William The Conqueror: Ruthless And Powerful Ruler Who Changed Britain Forever

A. Sutherland - AncientPages.com - Wilhelm I Conqueror, also known as "William the Bastard" (ca. 1028 -1087), was King of England and Duke of Normandy.

William the Conqueror & Harold II swearing - 11th century

William the Conqueror & Harold II swearing - 11th century. Image: Adobe Stock - Erica Guilane-Nachez

William was the son of Herleva and Robert I, the Duke of Normandy, France, then known as “Francia”).   William was frequently called a bastard, especially by his opponents. The reason was that his mother actually never married his father, Robert, most probably because Herleva was a simple Anglo-Saxon woman and not of noble birth.

Although he was the illegitimate son of the Duke of Normandy Robert the Magnificent (also called "Robert the Devil"), after his father's death in 1035, William was named his successor at only eight years of age. Under the name of William II (in French: Guillaume II), the boy became the new duke of Normandy during a challenging time.

William The Conqueror's Struggle To Gain Power 

Corruption, violence, and strong opposition from powerful Norman barons, his bitter rivals, plagued his early reign.

Three of his guardians and his tutor died violent deaths during his childhood. William witnessed the end of his steward, Osbern, whose throat was cut by a Norman rebel while sleeping in William's bed-chamber.

William managed to survive the early years of chaos, both in his own life and in Normandy, with the help of King Henry I of France. From 1046 onwards, he successfully dealt with rebels, troublesome Norman barons, and all those who questioned the right of a bastard to succeed. Then with the support of Henry I, he began to expand his territory.

A late-1800s engraving shows William the Conqueror after the Battle of Hastings

A late-1800s engraving shows William the Conqueror after the Battle of Hastings. Source 

In 1051 the king of England, Edward the Confessor, appointed William as his successor. Edward died in 1066, leaving no direct heirs, and the country was threatened with invasion by two rival claimants, Harald Hardrada, King of Norway, and William, Duke of Normandy.

The English nobles elected to the throne their candidate - Harold Godwin (also called Harold Godwineson or Godwinson), the most powerful of the English lords.

William gathered his army and landed on the island. He was angry; Harold claimed the throne of England for himself, even though he made an oath to William to support his claim. On October 14, 1066, the two armies met in the famous Battle of Hastings.

William I was victorious and from there, he took London without further resistance. William, I was victorious and he took London without further resistance. Image credit: Man vyi  - Public Domain

According to modern scholars' estimation, each of the sides had between 5,000 and 7,000 men.

William The Conqueror Becomes King Of England

King Harold and his two brothers were killed in the battle. William, I was victorious; he took London without further resistance. He was crowned king of England on Christmas Day, 1066, and ruled until he died in 1087.

However, the conquest of England had not yet ended. Several revolts marked the next five years, and William used them as an excuse to confiscate English land and declare it his property. Subsequently, he distributed the land to his Norman knights, who imposed their unique feudal system.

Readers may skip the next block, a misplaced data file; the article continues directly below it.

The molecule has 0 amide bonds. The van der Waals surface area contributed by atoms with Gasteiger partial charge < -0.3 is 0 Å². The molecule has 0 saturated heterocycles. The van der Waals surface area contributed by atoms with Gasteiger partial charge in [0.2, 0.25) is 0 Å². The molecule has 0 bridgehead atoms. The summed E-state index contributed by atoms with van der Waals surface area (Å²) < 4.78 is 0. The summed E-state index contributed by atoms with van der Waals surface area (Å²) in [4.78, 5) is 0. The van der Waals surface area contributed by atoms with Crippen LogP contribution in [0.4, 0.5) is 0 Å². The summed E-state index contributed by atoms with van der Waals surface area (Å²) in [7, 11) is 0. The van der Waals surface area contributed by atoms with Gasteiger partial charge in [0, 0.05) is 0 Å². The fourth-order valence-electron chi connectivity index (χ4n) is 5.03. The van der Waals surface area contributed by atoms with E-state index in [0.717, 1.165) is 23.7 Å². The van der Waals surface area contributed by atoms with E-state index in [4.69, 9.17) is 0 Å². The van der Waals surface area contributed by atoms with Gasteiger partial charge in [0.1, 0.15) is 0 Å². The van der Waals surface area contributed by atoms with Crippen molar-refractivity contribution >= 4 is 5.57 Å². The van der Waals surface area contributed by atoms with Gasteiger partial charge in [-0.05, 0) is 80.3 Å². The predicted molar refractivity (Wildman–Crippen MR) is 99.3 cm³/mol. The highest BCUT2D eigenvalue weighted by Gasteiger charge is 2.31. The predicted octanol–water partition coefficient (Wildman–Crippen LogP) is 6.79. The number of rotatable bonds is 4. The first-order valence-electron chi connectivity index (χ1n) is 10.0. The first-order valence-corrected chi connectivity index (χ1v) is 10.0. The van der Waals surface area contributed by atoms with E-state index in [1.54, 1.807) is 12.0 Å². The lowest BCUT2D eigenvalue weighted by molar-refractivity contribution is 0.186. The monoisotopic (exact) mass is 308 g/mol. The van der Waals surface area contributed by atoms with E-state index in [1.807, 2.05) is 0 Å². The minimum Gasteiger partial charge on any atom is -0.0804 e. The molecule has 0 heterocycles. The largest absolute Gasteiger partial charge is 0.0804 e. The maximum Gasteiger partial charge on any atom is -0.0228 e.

The following important issue was a nationwide inventory of property landlords and property of the people. William had to determine the taxes he had to pay all his subjects.

The Bayeux Tapestry, chronicling the English/Norman battle in 1066 which led to the Norman Conquest.

The Bayeux Tapestry, chronicling the English/Norman battle in 1066 which led to the Norman Conquest. Image credit: alipaiman - Public Domain

Once an entire picture of England was collated in the Domesday Book, William could send his tax gatherers out. Eventually, the Normans replaced the whole of the Anglo-Saxon aristocracy.

His famous "The Domesday Book" was a detailed register of the population and property of England (now an invaluable source of historical information and still in the Public Record Office in London).

William died on September 9, 1087, in Rouen, France. He had four sons and five daughters; every monarch of England since has been his direct descendant.

He never spoke English and was illiterate, but his influence on England and the English language was enormous.

"William the Conqueror was a fierce warrior that may cause gentler people to shudder. However, our world needs such people. Without them, we might destroy ourselves and our civilizations based on disorganization and a lack of cohesive leadership..." 1

Written by – A. Sutherland AncientPages.com Staff Writer

Updated on February 25, 2023

Copyright © AncientPages.com All rights reserved. This material may not be published, broadcast, rewritten or redistributed in whole or part without the express written permission of AncientPages.com

Expand for references


Ed Sharrow - The Last Battle: The Life of William the Conqueror

Edward Freeman - William the Conqueror 

Abbott Jacob, William the Conqueror

  1. in60Learning, William the Conqueror: The King Who Changed the Course of British History